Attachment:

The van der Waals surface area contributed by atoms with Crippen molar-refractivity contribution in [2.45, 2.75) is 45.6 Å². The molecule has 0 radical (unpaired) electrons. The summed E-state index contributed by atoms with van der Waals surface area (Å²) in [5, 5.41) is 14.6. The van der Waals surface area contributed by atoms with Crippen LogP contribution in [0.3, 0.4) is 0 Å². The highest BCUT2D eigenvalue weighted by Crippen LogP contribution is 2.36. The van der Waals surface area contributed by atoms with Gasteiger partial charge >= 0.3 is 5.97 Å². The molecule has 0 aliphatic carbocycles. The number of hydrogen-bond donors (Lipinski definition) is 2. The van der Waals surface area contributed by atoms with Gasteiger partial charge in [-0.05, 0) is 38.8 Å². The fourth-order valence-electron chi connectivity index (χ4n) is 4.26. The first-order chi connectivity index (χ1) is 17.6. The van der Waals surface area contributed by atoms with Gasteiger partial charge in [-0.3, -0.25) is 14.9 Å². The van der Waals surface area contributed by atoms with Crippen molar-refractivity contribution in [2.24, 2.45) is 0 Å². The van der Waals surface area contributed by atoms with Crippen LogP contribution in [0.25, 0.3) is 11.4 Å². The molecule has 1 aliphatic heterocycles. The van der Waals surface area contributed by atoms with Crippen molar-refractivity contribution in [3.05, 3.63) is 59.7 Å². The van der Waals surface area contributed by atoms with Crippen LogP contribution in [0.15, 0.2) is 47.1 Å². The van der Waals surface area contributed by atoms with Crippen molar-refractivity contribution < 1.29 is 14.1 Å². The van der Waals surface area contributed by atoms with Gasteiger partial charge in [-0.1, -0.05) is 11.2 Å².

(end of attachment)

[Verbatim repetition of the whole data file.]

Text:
The van der Waals surface area contributed by atoms with Crippen molar-refractivity contribution in [2.45, 2.75) is 45.6 Å². The molecule has 0 radical (unpaired) electrons. The summed E-state index contributed by atoms with van der Waals surface area (Å²) in [5, 5.41) is 14.6. The van der Waals surface area contributed by atoms with Crippen LogP contribution in [0.3, 0.4) is 0 Å². The highest BCUT2D eigenvalue weighted by Crippen LogP contribution is 2.36. The van der Waals surface area contributed by atoms with Gasteiger partial charge >= 0.3 is 5.97 Å². The molecule has 0 aliphatic carbocycles. The number of hydrogen-bond donors (Lipinski definition) is 2. The van der Waals surface area contributed by atoms with Gasteiger partial charge in [-0.05, 0) is 38.8 Å². The fourth-order valence-electron chi connectivity index (χ4n) is 4.26. The first-order chi connectivity index (χ1) is 17.6. The van der Waals surface area contributed by atoms with Gasteiger partial charge in [-0.3, -0.25) is 14.9 Å². The van der Waals surface area contributed by atoms with Crippen molar-refractivity contribution in [2.24, 2.45) is 0 Å². The van der Waals surface area contributed by atoms with Crippen LogP contribution in [0.25, 0.3) is 11.4 Å². The molecule has 1 aliphatic heterocycles. The van der Waals surface area contributed by atoms with Crippen molar-refractivity contribution in [3.05, 3.63) is 59.7 Å². The van der Waals surface area contributed by atoms with Crippen LogP contribution in [0.15, 0.2) is 47.1 Å². The van der Waals surface area contributed by atoms with Crippen molar-refractivity contribution < 1.29 is 14.1 Å². The van der Waals surface area contributed by atoms with Gasteiger partial charge in [-0.1, -0.05) is 11.2 Å².